Wednesday, July 10, 2013

Flying with a Knowledge-Hungry Passenger

This is about something that has been troubling me since I last flew with a friend.

My friend, who is a glider pilot in Germany, did a quick tour of the States, stopping by San Diego to meet me, look around the city and fly with me. He asked whether I could drop him off at Las Vegas, which was his next destination. I accepted to fly him there and I planned the flight. It was going to take us about 2:00 hours in the Piper Archer II.

Long story short, my friend is also passionate about aviation, likes to fly virtually with the Microsoft Flight Simulator, and is knowledge-hungry. I can definitely determine that, since he asked me tons of questions, to which I answered in German or English. The problem was when I was in a busy phase of the flight, or I was doing something that caused me to ignore him.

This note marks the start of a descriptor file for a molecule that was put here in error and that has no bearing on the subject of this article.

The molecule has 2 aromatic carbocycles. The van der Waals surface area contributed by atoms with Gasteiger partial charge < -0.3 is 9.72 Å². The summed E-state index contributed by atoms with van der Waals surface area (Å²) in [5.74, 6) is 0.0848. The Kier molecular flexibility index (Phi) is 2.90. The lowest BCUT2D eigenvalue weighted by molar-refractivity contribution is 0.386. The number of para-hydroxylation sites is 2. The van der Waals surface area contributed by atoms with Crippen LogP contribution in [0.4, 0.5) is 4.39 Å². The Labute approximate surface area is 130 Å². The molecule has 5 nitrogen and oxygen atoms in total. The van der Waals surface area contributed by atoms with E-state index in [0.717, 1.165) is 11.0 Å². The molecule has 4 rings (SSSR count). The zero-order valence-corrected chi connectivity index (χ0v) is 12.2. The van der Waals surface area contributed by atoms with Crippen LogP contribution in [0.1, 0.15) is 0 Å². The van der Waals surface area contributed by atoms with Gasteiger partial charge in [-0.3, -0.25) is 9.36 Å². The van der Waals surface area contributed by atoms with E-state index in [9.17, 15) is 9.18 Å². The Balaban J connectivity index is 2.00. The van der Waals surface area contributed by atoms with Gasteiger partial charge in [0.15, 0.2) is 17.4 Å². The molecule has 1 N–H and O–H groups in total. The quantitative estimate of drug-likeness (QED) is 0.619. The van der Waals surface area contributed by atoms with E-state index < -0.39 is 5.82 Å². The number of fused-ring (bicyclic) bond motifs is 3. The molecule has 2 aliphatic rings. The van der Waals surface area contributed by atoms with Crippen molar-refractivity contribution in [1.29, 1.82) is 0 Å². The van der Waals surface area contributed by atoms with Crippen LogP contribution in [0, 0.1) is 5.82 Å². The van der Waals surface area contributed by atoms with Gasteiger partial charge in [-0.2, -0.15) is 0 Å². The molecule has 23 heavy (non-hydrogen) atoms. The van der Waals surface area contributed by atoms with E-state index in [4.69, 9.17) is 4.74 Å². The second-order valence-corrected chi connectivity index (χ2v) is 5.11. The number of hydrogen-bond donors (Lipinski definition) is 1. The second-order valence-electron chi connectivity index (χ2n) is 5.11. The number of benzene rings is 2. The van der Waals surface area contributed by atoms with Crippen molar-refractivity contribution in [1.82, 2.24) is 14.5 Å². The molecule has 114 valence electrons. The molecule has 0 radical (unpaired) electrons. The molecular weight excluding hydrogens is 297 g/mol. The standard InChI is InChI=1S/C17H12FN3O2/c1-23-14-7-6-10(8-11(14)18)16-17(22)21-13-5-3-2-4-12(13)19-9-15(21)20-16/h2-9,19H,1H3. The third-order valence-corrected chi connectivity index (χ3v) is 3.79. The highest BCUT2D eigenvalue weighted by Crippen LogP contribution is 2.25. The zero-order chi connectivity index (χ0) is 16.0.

I told him politely to repeat his question or comment, but sometimes I couldn't figure out what he said because he lowered his voice. Maybe I felt that I was asking him in a rude way to repeat his question or to speak louder when I was busy, but it's never my intention to be rude. On the contrary.

I think what I should have done is to brief him about a sterile cockpit (no talking) below 3000ft. The problem with that is I also think that is a bit rude to say to a friend and/or someone who has a lot of questions and you would love to explain and interconnect every question he might have.
I should have told him as well that every time he hears my callsign, he should stop talking.

So that's basically it: I want to be a good person that answers and explains every question at the moment, but at the same time I'm very busy and don't want to look rude and make a bad impression by not answering him or telling him to wait.

The best solution is to make clear, before entering the airplane, that whenever the airplane is climbing below 3000 ft, and descending, he should only advise you of things he finds unusual, and you'll answer the questions he has above 3000 ft on the climb, or when exiting the airplane.

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